The City of Boca Raton has posted a narrative titled the “Legislative History of Downtown Boca Raton”. The history that is portrayed in the article seems largely to be true, though somewhat benign. It can be found at this City Link
The city should be commended for creating this piece and posting it. It is a great primer for anyone who is interested in downtown affairs. Please take a few moments and read it; you’ll be glad you did.
It is an interesting article, partly for what is said, and partly for what is unsaid. I have studied the history of our downtown. I was appointed by our city council to, and have chaired, the Downtown Advisory Committee, and am very familiar with the documents cited in the article.
Reading this piece, there was one statement that leaped off the page. Here it is:
“The next decade would see significant residential and office growth in the downtown. Demolition of existing buildings made way for new projects which were inspired by urban design characteristics and would follow the design guidelines carefully defined in Ordinance No.4035, thereby, keeping in line with the spirit and intentions of the CRA vision.”
On the surface, this statement is true.
What is not said is that 4035 has been amended at least eight times. An entire new set of guidelines called the IDG (Interim Design Guidelines) have been adopted and added to 4035. And countless variances have been granted to individual projects as they have been brought forward for approval.
4035 calls for maximum 100 foot tall buildings, now we see 140 foot tall buildings popping up all over town.
4035 calls for redevelopment to occur across seven sub areas of the downtown. Development rights have routinely been shuffled from one area to another, resulting in extremely high density in some areas, leaving other areas relatively devoid of redevelopment. To get an idea of this, read the original 4035 and compare it to the annual report on the Downtown published by the city. And while the development rights were moved around the subareas, the roads did not move along with them. This contributes to traffic congestion that no one would have ever imagined.
4035 is very prescriptive about the use of open space. Our city staff is in a rather intense exercise to determine if the open space requirements have been met or not, going as far back as 1988. We will see the results of this study shortly.
4035 and the IDG specify “Mizneresque” architecture, totally missing from many of the buildings that have been approved by the CRA.
The IDG calls for minimum two acre lots for building of 140 feet in height. This requirement has been abandoned.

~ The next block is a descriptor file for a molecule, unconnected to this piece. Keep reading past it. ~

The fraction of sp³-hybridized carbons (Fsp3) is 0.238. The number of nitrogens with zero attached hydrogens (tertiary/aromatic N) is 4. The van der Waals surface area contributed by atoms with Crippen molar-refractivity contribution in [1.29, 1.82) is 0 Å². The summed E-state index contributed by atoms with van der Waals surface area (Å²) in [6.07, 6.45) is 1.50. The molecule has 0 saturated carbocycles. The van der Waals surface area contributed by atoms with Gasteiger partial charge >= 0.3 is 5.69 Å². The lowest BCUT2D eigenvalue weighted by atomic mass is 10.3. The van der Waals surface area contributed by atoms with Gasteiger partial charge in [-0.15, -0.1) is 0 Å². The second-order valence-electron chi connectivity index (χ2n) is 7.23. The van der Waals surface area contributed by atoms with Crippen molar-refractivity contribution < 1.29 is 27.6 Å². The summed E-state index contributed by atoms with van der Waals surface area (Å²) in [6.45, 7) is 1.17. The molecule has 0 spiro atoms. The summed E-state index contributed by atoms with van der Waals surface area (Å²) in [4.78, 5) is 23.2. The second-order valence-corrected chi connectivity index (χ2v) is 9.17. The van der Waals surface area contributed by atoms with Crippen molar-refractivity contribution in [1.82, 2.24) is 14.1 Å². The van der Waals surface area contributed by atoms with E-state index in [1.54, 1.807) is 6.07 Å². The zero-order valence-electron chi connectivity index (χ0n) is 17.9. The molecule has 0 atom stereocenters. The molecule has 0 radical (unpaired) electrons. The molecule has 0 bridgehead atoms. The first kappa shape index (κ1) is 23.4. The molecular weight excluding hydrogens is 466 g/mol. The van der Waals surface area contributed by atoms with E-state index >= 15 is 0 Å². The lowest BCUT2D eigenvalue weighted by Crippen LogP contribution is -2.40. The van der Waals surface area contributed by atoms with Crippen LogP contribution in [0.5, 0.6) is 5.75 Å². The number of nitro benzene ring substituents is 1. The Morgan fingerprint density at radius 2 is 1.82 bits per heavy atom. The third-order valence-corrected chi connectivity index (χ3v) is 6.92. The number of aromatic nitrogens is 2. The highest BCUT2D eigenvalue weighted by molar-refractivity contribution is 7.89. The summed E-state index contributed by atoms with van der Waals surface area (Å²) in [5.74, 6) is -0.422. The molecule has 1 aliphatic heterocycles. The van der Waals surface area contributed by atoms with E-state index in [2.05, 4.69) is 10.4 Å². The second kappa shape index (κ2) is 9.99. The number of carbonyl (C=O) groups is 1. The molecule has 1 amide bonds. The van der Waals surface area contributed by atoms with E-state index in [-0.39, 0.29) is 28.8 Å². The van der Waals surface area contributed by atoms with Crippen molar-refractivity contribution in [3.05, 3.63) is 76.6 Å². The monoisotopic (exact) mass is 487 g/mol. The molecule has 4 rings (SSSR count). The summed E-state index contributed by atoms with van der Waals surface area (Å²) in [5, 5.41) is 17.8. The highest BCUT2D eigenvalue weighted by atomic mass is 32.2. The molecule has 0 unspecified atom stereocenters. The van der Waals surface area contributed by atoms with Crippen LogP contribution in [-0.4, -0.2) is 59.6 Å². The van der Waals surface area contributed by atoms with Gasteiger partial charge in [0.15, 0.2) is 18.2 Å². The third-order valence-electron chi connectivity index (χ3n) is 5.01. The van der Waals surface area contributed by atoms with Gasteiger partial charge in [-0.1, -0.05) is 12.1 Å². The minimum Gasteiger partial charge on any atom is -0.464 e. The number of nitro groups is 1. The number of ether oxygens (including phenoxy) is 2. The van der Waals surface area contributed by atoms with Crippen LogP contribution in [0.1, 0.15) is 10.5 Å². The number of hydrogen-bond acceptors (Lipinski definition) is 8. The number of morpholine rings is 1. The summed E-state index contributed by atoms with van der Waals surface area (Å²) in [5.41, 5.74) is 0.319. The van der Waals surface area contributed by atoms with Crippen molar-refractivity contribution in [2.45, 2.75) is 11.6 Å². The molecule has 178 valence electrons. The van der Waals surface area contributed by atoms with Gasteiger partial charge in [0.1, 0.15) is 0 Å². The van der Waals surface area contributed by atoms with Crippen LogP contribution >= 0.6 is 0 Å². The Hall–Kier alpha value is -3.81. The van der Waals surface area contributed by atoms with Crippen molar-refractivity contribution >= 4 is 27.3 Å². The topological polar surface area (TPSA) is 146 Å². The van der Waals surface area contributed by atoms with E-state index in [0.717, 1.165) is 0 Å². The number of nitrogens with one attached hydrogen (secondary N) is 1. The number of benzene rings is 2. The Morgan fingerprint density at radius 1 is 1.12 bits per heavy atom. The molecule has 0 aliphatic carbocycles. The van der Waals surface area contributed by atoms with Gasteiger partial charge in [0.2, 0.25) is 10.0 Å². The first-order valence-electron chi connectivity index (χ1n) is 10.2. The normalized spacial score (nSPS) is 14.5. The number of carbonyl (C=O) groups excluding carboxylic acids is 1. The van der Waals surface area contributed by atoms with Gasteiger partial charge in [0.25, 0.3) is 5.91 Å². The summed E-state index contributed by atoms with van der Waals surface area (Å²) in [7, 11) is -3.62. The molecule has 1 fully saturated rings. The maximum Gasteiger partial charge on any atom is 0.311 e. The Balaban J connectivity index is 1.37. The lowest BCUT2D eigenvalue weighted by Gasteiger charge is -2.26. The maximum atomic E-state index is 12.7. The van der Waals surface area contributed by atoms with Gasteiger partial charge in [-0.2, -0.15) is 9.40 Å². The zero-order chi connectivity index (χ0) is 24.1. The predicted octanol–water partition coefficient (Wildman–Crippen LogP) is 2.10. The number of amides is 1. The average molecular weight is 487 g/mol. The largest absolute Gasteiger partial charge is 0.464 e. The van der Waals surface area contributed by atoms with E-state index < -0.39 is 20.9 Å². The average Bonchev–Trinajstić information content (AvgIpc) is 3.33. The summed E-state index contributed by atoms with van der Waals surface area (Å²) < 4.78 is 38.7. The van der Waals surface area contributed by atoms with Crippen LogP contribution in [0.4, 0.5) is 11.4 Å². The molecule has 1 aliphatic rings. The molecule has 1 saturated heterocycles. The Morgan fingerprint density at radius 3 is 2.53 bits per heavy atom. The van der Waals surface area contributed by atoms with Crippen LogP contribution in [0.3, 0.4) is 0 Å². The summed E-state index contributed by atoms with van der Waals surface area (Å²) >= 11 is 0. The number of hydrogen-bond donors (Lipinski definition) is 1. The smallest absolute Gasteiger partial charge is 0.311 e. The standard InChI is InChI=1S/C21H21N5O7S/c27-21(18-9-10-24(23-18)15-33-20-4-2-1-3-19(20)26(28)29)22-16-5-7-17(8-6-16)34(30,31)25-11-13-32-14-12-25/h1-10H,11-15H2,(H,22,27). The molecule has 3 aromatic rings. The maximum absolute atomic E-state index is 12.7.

4035 and the IDG call for step-backs in building design to create a “wedding cake” effect and open the sky. Take a look at the new Hyatt, which is intended to be our “landmark” edifice on Palmetto Park road. It goes straight up, rather than stepping back. I’ll be writing a piece about this subject shortly.
There is more, much more. Suffice it to say that, in my opinion, very little of the development that you see happening in the downtown is “following the design guidelines carefully defined in Ordinance No. 4035”, as stated in the city’s narrative.
Regarding “the spirit and intentions of the CRA vision” – On this point there are two possibilities. Either we have abandoned the vision as evidenced by the metamorphosis of 4035 over the years, or the vision is so fluid that it is not a vision at all.
In my opinion, the original intent and the vision embodied in 4035 and the original CRA were correct. They allow for development and re-development of our downtown, in a sustainable manner, while preserving the character of Boca Raton. But something changed……..
Can this situation be remedied? Unfortunately, no one will be tearing down any buildings anytime soon, we can’t turn back the clock. So we have to look to the future and elect leaders that have the courage to establish a vision and stick to it. That is why I am running for a seat on your city council in the March 2017 municipal election.
Thanks for reading this; I welcome your constructive comments.
Joe Panella Joe.Panella@JoeForBoca.com
Footnote: Even though this is a free blog entry, the following is required: Political advertisement paid for and approved by Joe Panella for Boca Raton City Council, Seat B
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